The NCP minister said that he had won Rs 1.53 crores, of which Rs 28 lakhs were paid to him in installments over a period of about ten days; the last payment was received on May 28. Now what the heck are lakhs!!! I thought we were talking about crores! Please, help me understand this!

Pacheco said a partial payment by the casino operator was made only after intervention of Manish Khanna, Director of Majorda beach resort and Krishnan, the general manager of the resort.

Whatever the case, this looks like a pretty nice place. I have never cheated Indian casinos, but maybe I will come out of retirement just to get this one!

Wednesday, June 17, 2009

World Series of Poker Cheat Report

We are more than halfway through the 2009 World Series of Poker tournaments, and many of you must be wondering how much cheating is going on at the poker tables, both the tournament tables and the cash games. Here is what I know so far:

Not much of noteworthy cheat complaints have come my way in the tournaments. I have heard some snippets about softplay on final tables and an instance or two of adding chips to stacks during breaks, but none of this appears to me to be significant. However, like I have written about many times, I expect the bulk of the 2009 WSOP Tournament cheating to take place during the period July 15th to November 7th, that of course being the time between the determination of the final table and the first day of play at that final table. This is when the dirty deal-making begins, which leads to softplay and chip-dumping at the final table.

In the poker ring games, however, I have heard significant reports of cheating from several different sources. The Russian collusion teams have been hitting the mid-stakes tables, mostly between $15/30 and $75/150. There are three Russian poker cheat teams that I know of, and they are all excellent. They avoid the bigger games because they are hesitant to engage the well-known pros who play them, not scared of their play but rather scared of being detected.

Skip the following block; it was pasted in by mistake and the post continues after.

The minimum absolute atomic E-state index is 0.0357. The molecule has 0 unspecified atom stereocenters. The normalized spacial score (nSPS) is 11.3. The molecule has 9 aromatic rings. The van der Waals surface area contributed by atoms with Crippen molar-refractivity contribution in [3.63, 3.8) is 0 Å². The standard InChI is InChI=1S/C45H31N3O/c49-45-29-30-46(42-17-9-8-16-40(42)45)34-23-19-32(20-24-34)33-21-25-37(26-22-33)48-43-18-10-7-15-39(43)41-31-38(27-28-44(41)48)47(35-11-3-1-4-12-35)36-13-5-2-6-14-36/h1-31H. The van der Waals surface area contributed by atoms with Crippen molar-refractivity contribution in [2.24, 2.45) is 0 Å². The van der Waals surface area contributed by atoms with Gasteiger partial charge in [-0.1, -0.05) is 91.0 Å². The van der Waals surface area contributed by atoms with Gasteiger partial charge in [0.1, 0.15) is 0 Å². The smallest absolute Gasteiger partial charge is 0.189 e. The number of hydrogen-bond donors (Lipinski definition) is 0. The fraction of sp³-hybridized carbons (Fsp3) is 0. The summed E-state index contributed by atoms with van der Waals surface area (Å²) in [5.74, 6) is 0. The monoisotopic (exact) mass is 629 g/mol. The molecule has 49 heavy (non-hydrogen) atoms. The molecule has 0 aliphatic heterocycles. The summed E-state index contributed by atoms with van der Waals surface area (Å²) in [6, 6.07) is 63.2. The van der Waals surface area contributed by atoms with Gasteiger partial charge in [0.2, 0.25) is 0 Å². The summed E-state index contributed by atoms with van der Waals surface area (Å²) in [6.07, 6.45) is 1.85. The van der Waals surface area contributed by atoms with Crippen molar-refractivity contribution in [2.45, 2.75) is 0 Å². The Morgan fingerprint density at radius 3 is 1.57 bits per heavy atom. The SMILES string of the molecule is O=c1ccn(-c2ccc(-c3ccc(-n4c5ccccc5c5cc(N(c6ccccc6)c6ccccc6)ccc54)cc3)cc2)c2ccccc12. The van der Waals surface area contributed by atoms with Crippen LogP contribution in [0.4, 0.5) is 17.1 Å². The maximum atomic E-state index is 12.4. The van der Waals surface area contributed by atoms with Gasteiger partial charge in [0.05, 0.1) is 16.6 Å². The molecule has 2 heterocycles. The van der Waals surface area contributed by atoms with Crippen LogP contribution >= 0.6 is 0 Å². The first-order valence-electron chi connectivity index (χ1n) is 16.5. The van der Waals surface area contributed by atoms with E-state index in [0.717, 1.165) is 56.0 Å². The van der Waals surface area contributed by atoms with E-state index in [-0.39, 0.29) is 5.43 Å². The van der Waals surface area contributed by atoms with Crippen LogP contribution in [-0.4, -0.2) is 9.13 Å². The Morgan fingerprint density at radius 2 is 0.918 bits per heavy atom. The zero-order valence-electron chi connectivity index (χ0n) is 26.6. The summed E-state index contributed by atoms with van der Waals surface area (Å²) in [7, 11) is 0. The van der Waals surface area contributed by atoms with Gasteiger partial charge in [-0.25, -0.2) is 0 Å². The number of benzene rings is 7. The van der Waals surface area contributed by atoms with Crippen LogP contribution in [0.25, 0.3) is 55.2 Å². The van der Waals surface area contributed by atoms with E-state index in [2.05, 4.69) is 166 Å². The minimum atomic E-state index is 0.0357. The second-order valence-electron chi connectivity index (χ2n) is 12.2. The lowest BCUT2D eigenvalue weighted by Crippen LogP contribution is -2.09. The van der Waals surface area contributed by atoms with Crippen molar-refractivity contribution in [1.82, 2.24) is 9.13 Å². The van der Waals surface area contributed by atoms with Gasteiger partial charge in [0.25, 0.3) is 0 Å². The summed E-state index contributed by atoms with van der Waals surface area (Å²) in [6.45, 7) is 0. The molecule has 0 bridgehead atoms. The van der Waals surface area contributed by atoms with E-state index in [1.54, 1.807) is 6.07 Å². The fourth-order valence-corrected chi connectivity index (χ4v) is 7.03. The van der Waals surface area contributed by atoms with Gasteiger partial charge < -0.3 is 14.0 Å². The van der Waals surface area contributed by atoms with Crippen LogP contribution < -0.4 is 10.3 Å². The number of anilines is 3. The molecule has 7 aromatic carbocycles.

Their is also a card-switch team working both the mid-level and big games. This is the team that is based around the L.A. card clubs, whom I have seen in action on four occasions. They have about fifteen members know, equally divided between men and woman, and they are all excellently trained and never have a losing session.

If anything else on cheating at the WSOP comes my way I will post it.

Tuesday, June 16, 2009

Leonardo DiCaprio To Make Movie About Online Poker Cheating!

Yes, it´s true. DiCaprio has announced that he is making a movie about the Online Poker Industry in Costa Rica, and no doubt this has been fueled by the huge UltimateBet and Absolute Poker Online Poker Cheating Scandals and Scams. I don't know how much of movie will entail actual cheating online, as the script is being kept secret, but you can bet it will be heavily depicted. I imagine that this yet untitled film will be released sometime in 2011, and all I can say is that I hope it's better than all these brick and mortar poker films we've been subjected to the past few years.

Also, the new poker documentary All-In has been released this week. I haven't seen it and don't know how and if it treats cheating in poker, but I imagine it's a bad as all the rest of them. If any of you see it, let me know how much poker cheating there is in it.

Sunday, June 14, 2009

Online Poker Funds Bust Heats Up Battle Over Legalization or Regulation!

Prosecutors' seizure of $34 million belonging to online poker players ups the ante in a long-running struggle between the Justice Department, which wants to shut down the online-gambling industry, and members of Congress who want to make it legal.